Spirit of the Ojibwe: Images of Lac Courte Oreilles Elders
by Sara Balbin, James. R. Bailey, Thelma Nayquonabe Holy Cow Press | 280 pp | $28.50 usd/$32.50 can
Levi Rickert, editor-in-chief in Entertainment. Discussion »
Elders are revered within American Indian communities.
This sentiment comes through in "Spirit of the Ojibwe: Images of Lac Courte Oreilles Elders," an amazing book that was released earlier this month by Holy Cow Press.
Louis Barber, 1902-1995, who was called Louie, a Featured Ojibwe Elder
"Spirit of the Ojibwe" features short biographies of 32 elders of the Lac Courte Oreilles Band of Lake Superior Ojibwe, based in Hayward, Wisconsin.
Collectively, Ojibwe people make up the third group of American Indians, behind the Navajo and Cherokee. This book will surely make the Ojibwe proud for it captures their history and culture through the portrayal of the 32 elders.
The short narratives are accompanied by oil portraits of the each of the elders that were painted by artist Sara Balbin over several years called "Hall of Elders."
The paintings capture the essence of Ojibwe life.
Award-winning author Louise Erdrich, who is a tribal citizen of the Turtle Mountain Ojibwe Tribe, comments on the book's paintings:
"These extraordinary portraits of Ojibwe elders convey the warmth, the kindness, the humor, and the ongoing endurance of our people. What a thoughtful celebration."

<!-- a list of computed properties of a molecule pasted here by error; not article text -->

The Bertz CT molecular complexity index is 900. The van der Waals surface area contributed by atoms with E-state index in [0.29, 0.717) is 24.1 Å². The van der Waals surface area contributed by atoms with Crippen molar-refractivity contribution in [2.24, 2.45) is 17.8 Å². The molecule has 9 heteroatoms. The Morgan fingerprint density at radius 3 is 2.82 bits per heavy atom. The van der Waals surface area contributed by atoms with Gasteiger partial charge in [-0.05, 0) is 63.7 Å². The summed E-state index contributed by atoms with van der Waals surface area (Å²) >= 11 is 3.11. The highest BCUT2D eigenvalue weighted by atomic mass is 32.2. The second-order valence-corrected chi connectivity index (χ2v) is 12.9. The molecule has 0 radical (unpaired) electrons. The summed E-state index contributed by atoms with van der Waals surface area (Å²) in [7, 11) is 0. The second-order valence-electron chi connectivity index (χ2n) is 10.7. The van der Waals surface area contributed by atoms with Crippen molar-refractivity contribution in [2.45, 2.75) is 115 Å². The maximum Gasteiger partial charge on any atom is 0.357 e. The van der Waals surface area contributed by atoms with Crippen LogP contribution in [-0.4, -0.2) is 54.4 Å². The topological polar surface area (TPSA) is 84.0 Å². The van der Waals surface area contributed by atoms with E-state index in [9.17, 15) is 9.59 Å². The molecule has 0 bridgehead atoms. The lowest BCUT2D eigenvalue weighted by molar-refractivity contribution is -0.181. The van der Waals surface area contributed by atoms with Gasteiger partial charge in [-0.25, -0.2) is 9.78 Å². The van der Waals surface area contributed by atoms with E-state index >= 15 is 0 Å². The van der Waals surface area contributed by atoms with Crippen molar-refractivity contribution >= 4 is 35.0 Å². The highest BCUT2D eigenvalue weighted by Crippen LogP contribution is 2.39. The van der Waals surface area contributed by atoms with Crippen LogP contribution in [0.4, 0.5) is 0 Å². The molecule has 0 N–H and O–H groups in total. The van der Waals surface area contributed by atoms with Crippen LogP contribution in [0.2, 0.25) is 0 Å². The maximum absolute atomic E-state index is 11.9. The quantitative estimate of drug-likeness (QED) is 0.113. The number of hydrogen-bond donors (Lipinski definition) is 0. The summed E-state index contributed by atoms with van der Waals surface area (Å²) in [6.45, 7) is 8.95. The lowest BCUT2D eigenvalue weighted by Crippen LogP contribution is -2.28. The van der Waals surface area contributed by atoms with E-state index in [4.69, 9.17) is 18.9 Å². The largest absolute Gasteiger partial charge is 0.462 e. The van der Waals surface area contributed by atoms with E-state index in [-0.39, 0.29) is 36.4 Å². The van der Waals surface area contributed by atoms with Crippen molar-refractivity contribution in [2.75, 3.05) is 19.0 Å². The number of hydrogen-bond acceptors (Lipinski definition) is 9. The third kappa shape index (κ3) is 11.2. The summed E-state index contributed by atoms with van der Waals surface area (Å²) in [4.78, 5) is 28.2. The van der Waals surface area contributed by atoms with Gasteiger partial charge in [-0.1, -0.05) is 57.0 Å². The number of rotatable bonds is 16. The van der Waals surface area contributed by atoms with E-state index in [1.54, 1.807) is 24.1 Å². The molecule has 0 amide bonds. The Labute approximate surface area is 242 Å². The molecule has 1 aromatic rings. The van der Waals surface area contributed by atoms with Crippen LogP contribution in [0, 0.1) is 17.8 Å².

Beyond the narratives and portraits of the 32 elders, "Spirit of the Ojibwe" contains many historic photographs, a short tribal history, statements by tribal leaders and even a glossary.
This book will captivate those interested in American Indians, and especially the Ojibwe.
True to the title of the book, there is a lot of spirit - spirit of love; spirit of honor; spirit of perseverance, and spirit of respect - throughout the entire book regarding the Ojibwe elders.
History and time were not necessarily easy on the elders portrayed in the book. Several of them survived hardships associated with being forced into Indian boarding schools and from the racial prejudice they had to endure simply because they were Indians. Many of the elders lived through the Great Depression's difficult financial times.
Yet, through it all they were able to hold onto the Ojibwe culture, and some, even the Ojibwe language. So, the book is, in a sense, a book of triumph for the 32 elders featured in "Spirit of the Ojibwe."
American Indian elders have a lot to teach younger generations. One of the elders featured in the book is Louis Barber, 1902-1995, who was called Louie. He was a father to five children, one of whom, named gaiashikibos, became tribal chairman of the tribe and served as president of the National Congress of American Indians for two terms.
Gaiashikibos recounts an incident that happened to him in adulthood when his father still taught him about life. He writes in the book's tribal leaders section:
"My father once told me that the old people had predicted the technological advances that he witnessed in his lifetime. I recall making maple syrup with him one spring. I was very busy, but had found time to get out into the woods. I hung up my cell phone in the wiigiwaam, and it was not long before someone called. The expression on my dadâ€™' face was amazement; it represented a leap from the old to the new way. I never brought the phone into the sugar camp again. It did something. It jarred the grace of the moment, the beauty of Mother Nature abundantly providing her gifts."
The reader will find "Spirit of the Ojibwe" is a work of love and a book to be savored - just in time for summer reading. It is a book you will want to tote along with you to the park, the beach anywhere to enjoy the beauty of Mother Nature's abundant gifts.
posted July 21, 2012 10:40 am edt